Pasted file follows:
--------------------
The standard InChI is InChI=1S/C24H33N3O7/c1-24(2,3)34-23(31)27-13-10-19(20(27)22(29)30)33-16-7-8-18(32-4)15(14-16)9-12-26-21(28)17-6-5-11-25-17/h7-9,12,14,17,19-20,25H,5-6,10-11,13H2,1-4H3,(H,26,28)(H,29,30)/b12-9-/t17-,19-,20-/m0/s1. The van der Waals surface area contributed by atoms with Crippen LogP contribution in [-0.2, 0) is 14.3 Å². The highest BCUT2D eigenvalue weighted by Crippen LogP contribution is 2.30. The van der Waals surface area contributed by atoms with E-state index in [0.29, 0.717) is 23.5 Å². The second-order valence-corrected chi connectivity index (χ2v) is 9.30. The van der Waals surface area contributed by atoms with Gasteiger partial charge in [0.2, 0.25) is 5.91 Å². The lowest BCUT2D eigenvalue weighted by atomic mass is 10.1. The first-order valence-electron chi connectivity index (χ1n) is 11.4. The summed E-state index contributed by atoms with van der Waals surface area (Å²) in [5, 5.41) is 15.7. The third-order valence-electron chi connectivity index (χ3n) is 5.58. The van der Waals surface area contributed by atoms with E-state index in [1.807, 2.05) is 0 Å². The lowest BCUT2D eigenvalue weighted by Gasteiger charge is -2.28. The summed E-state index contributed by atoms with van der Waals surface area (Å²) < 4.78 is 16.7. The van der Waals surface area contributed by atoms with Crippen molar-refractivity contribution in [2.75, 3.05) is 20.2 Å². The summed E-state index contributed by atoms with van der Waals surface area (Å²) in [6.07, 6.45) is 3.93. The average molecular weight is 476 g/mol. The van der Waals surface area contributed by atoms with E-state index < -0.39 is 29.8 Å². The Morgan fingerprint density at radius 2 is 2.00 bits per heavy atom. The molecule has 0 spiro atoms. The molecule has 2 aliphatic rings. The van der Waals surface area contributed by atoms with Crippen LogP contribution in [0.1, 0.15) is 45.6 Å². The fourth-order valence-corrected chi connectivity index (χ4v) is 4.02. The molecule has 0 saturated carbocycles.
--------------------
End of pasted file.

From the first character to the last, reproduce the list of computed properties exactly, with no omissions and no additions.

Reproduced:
The standard InChI is InChI=1S/C24H33N3O7/c1-24(2,3)34-23(31)27-13-10-19(20(27)22(29)30)33-16-7-8-18(32-4)15(14-16)9-12-26-21(28)17-6-5-11-25-17/h7-9,12,14,17,19-20,25H,5-6,10-11,13H2,1-4H3,(H,26,28)(H,29,30)/b12-9-/t17-,19-,20-/m0/s1. The van der Waals surface area contributed by atoms with Crippen LogP contribution in [-0.2, 0) is 14.3 Å². The highest BCUT2D eigenvalue weighted by Crippen LogP contribution is 2.30. The van der Waals surface area contributed by atoms with E-state index in [0.29, 0.717) is 23.5 Å². The second-order valence-corrected chi connectivity index (χ2v) is 9.30. The van der Waals surface area contributed by atoms with Gasteiger partial charge in [0.2, 0.25) is 5.91 Å². The lowest BCUT2D eigenvalue weighted by atomic mass is 10.1. The first-order valence-electron chi connectivity index (χ1n) is 11.4. The summed E-state index contributed by atoms with van der Waals surface area (Å²) in [5, 5.41) is 15.7. The third-order valence-electron chi connectivity index (χ3n) is 5.58. The van der Waals surface area contributed by atoms with E-state index in [1.807, 2.05) is 0 Å². The lowest BCUT2D eigenvalue weighted by Gasteiger charge is -2.28. The summed E-state index contributed by atoms with van der Waals surface area (Å²) < 4.78 is 16.7. The van der Waals surface area contributed by atoms with Crippen molar-refractivity contribution in [2.75, 3.05) is 20.2 Å². The summed E-state index contributed by atoms with van der Waals surface area (Å²) in [6.07, 6.45) is 3.93. The average molecular weight is 476 g/mol. The van der Waals surface area contributed by atoms with E-state index < -0.39 is 29.8 Å². The Morgan fingerprint density at radius 2 is 2.00 bits per heavy atom. The molecule has 0 spiro atoms. The molecule has 2 aliphatic rings. The van der Waals surface area contributed by atoms with Crippen LogP contribution in [0.1, 0.15) is 45.6 Å². The fourth-order valence-corrected chi connectivity index (χ4v) is 4.02. The molecule has 0 saturated carbocycles.